How to clean tight turns and avoid nasty obstacles

Riding a mountain bike on complicated singletrack is as rewarding as anything you can do on 2 wheels. It is also infinitely challenging, because there will always be plenty of trail that you will not be able to ride, no matter how good you are.

As a mountain biker, you have to make a decision. Do you avoid trails you can’t ride, sticking to those within your comfort zone? Or do you work on your skills and gradually master bits of a difficult trail until you can ride the whole thing?

When I started riding off-road 14 years ago, those difficult sections held frightening obstacles, such as a 6-inch log or a tight corner with a 4-inch rock. Now my challenges are more strenuous, but the thrill of conquest remains.

Bicycling is introducing this column to help you learn the skills you need to ride your mountain bike better. We hope to motivate, entertain, and educate – enabling you to get the most out of your off-road experience. Mostly we’ll work on skills, but we may also offer a humorous or cautionary tale – some even based on fact.

We kick off with one of the most basic skills: cleaning tight corners. Here are the essentials: Be in the right gear, control your balance by pedaling against light resistance from your brakes, choose the right line, and lean your torso forward and to the outside of the turn.

The right gear

This depends on how strong you are and how tight the corner is. But most tight turns respond well to a small chainring/third-largest cog combination (usually 24x21T). This moderately low gear gives you plenty of torque to accelerate out of midcorner trouble, yet isn’t so low that you’re flailing. The small ring/big cog combo is almost always too low; you don’t spin through a tight, technical corner, you push. A higher gear also gives you a better chance to avoid striking obstacles with your pedals.

Pedal against the brakes

Every time you stomp your pedal through a power stroke, you accelerate. In a tight corner, each time you accelerate, you straighten up. Light, delicate pedaling is needed to maintain speed through a tight corner. By dragging both brakes lightly, you can pedal at a more reasonable effort while at the same time smoothing both your speed and your cornering arc with the brakes.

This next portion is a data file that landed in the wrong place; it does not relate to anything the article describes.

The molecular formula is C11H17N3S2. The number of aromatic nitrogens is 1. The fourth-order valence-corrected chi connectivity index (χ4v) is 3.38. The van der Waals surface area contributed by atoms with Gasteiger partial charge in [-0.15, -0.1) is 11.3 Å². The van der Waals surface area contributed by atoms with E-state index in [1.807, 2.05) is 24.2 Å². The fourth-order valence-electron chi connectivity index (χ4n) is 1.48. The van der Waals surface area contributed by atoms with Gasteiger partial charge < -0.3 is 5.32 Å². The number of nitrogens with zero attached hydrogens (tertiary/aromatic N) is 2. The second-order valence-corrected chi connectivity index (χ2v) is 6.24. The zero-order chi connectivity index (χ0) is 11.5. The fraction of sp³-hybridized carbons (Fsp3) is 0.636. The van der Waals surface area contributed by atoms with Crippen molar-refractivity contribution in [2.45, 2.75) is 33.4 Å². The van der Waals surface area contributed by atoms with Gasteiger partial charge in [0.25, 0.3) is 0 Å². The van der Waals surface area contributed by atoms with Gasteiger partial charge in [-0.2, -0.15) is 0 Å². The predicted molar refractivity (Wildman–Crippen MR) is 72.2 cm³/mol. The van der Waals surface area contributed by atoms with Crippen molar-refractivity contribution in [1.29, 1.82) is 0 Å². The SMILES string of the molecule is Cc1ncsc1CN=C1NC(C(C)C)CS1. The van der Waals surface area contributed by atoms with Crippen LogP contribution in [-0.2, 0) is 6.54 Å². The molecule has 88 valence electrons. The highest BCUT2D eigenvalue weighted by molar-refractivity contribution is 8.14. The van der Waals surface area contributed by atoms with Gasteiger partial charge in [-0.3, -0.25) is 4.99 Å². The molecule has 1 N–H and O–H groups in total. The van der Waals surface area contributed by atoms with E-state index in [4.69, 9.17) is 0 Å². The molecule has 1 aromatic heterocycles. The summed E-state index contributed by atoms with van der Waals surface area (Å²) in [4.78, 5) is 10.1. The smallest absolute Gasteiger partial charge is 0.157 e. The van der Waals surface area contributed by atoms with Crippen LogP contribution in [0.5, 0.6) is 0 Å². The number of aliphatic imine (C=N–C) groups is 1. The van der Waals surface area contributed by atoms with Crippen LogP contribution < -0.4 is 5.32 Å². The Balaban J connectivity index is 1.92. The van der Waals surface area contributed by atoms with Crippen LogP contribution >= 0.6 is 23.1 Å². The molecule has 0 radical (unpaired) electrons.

Use your index and second fingers on both levers while maintaining your grip on the handlebar with your thumb and outer 2 fingers. If you need to tighten your line, squeeze the brakes a bit harder. Need to widen the arc? Ease off the brakes. Practice by riding in circles in both directions, first on a level surface then on an incline.

Pick the right line

In general, choosing a path through a tight corner at low speed requires the same strategy as taking a wide corner at a high speed. Enter wide, cut to the apex at midcorner, then return to the outside. Make the turn as wide as possible, because when you add obstacles, things get more complex.

I’ve watched a thousand novice mountain bikers do it wrong. They carefully choose a line through an obstacle-infested corner that will keep their front wheels away from obstacles, but they forget about the rear wheel. They ride around a midcorner rock, neatly missing the glistening, evil thing with the front end, and just when they are starting to puff with pride, the rear wheel hits the rock dead on. (They then stop abruptly and fall over with a puzzled look on their faces.)

Remember: The rear wheel tracks inside the front wheel a little in a medium-speed turn, and a lot in a tight, slow turn. If you ride through a tight corner then go back and look at your tire tracks (or look at the photos at left), you’ll see what I mean. The rear wheel can track inside the front by a foot or more. This means you have to run your front wheel outside that midcorner obstacle to ensure that the rear wheel will miss it – like, say, a foot outside.

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